From the Congressional Management Foundation blog:
This summer, Rasmussen Reports conducted a public opinion survey that found that only 21% of voters feel that most members of Congress care what their constituents think. There’s plenty of blame to go around as to the cause for voters’ cynicism. Highly polarized politics, partisan rhetoric, the media, and shows like House of Cards serve to reinforce the misperception that power in Congress is limited to just a few Members in leadership positions and constituents don’t matter.
The Advocacy Leaders Network workshop on November 17 considered another contributor – Bad writing!
While CMF research shows that Members of Congress universally agree that “keeping in touch with constituents” is a very important aspect of their job, our research also shows that citizen advocates commonly do not provide the information Members of Congress need to hear from their constituents.
What Members of Congress Look for From Constituents
– Specific requests
– Constituents’ reasoning for their requests
– Information about how issues impact the district
– Personal stories that illustrate how issues effect constituents
Why Constituents Infrequently Provide This information
Form emails are the most common form of constituent engagement. Unfortunately, the people behind email campaigns rarely encourage (and sometimes don’t allow) their citizen advocates to personalize their emails to Congress. Therefore, it’s no surprise that CMF research finds that form email is one of the least influential advocacy activities. An unintended side effect can be both congressional and constituent dissatisfaction in their democratic discourse.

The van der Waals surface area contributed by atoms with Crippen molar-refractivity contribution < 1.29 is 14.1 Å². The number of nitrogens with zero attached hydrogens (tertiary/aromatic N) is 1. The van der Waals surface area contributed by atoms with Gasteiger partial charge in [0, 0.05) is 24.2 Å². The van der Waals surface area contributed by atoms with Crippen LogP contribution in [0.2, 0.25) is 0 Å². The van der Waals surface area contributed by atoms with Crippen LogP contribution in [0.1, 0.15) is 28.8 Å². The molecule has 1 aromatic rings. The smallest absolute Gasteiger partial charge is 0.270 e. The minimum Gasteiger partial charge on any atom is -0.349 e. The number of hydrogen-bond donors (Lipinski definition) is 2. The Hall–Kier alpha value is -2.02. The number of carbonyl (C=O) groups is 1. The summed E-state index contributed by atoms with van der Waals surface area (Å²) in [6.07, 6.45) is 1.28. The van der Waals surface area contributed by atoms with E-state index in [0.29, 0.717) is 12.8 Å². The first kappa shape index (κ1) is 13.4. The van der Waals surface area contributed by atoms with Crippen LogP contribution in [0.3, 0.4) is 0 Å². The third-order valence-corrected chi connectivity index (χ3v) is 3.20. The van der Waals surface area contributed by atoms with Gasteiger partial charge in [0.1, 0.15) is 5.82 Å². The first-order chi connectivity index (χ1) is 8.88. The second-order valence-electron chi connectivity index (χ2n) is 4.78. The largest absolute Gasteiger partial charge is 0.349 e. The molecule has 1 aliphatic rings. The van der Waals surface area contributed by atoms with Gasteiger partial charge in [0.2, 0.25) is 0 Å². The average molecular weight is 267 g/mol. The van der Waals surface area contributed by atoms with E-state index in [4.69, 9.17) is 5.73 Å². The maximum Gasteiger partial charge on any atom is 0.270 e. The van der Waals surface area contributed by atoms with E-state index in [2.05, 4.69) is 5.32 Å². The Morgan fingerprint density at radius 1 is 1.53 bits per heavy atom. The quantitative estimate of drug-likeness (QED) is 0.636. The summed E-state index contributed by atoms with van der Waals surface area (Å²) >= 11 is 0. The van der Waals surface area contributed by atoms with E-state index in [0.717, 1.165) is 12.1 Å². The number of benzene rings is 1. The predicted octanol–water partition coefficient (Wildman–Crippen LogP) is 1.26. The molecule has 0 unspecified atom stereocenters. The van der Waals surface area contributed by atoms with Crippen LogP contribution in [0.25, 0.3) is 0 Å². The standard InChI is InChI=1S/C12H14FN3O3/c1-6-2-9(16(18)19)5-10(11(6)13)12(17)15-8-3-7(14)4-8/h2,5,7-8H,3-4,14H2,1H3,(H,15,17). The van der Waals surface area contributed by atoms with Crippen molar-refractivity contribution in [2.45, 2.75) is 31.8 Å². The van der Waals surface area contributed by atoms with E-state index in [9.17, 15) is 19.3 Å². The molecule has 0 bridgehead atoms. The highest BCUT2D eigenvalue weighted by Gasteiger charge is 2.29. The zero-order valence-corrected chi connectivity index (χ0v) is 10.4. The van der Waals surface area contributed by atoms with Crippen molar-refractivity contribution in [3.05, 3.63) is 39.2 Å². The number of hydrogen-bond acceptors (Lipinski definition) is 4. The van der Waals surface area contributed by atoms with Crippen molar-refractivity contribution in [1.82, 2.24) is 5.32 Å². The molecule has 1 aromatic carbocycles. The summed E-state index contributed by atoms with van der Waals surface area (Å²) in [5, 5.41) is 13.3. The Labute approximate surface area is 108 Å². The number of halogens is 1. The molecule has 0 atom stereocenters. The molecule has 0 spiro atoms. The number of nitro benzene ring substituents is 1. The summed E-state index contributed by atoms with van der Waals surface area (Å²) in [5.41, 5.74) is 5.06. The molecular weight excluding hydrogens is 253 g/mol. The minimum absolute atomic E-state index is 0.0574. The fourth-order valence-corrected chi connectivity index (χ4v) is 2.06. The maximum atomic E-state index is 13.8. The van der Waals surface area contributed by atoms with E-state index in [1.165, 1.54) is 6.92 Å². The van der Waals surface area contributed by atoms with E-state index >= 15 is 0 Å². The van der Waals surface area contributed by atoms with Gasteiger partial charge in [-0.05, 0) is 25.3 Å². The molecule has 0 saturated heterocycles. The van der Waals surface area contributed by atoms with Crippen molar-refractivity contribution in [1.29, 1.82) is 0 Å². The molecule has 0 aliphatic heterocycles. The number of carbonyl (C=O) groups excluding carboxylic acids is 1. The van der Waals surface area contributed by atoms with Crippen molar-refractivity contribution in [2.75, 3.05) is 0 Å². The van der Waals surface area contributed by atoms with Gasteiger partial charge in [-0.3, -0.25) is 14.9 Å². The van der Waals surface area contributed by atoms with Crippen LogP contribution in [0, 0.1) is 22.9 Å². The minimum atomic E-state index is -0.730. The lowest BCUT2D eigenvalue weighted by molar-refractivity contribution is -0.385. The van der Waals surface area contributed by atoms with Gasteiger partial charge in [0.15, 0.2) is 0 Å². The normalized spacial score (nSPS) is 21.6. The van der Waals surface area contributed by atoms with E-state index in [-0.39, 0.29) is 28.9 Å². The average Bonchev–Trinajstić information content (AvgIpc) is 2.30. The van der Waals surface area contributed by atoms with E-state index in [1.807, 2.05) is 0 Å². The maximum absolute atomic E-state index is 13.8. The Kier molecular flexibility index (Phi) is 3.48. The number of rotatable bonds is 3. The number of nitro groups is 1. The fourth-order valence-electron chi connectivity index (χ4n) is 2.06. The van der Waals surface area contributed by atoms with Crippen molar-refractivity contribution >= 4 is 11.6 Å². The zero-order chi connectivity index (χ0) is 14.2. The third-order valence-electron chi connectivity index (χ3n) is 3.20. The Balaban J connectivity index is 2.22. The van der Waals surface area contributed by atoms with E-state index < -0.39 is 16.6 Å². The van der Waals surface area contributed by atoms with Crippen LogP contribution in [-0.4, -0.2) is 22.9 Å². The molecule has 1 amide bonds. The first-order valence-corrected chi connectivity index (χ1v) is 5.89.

Think about the following typical scenario. Congress is considering taking an action of concern to an advocacy organization. The organization’s advocacy team posts an alert to its legislative action center and pushes it out to its network of citizen advocates, urging them to “make their voice heard.” Many citizen advocates take action by emailing their Members of Congress. When the campaign concludes, the advocacy team generates a report from the action center’s backend and analyzes the alert’s performance – open rates, click throughs, and the all-important number of letters sent.
Let’s say the alert performs well. The advocacy team does a collective high-five and pops the champagne thinking that its campaign had the desired effect – influenced decisions – but it did not.
Although the campaign is over for the people behind the email campaign, it’s just begun from the congressional perspective. In each congressional office, there sits a Legislative Correspondent. This is the person responsible for reading, processing, and responding to all the constituent mail their office receives. The vast majority of the emails they process are identical form emails. The letters received on various issues are tallied, but have minimal influence on decisions. Why? Because they commonly fail to communicate constituents’ reasoning, how the issue impacts the district, or relevant personal stories.
To conclude the cycle started by the advocacy team, Legislative Correspondents use technology that allows them to respond to batches of form emails. The few constituents who bother to open responses are smart enough to recognize an impersonal and generic email when they see one. And they wonder whether their engagement makes a difference? Maybe Rasmussen Reports contacts 10 of them to ask whether they agree that their Member of Congress cares what they think. Eight (8) say, “Oh, Hell no!”
As noted earlier, emails are the most common form of constituent engagement. This is likely because they are easy – easy for the constituent to send, and easy for advocacy managers to access metrics like the number of letters sent. But becoming influential doesn’t come easy. It takes relationships!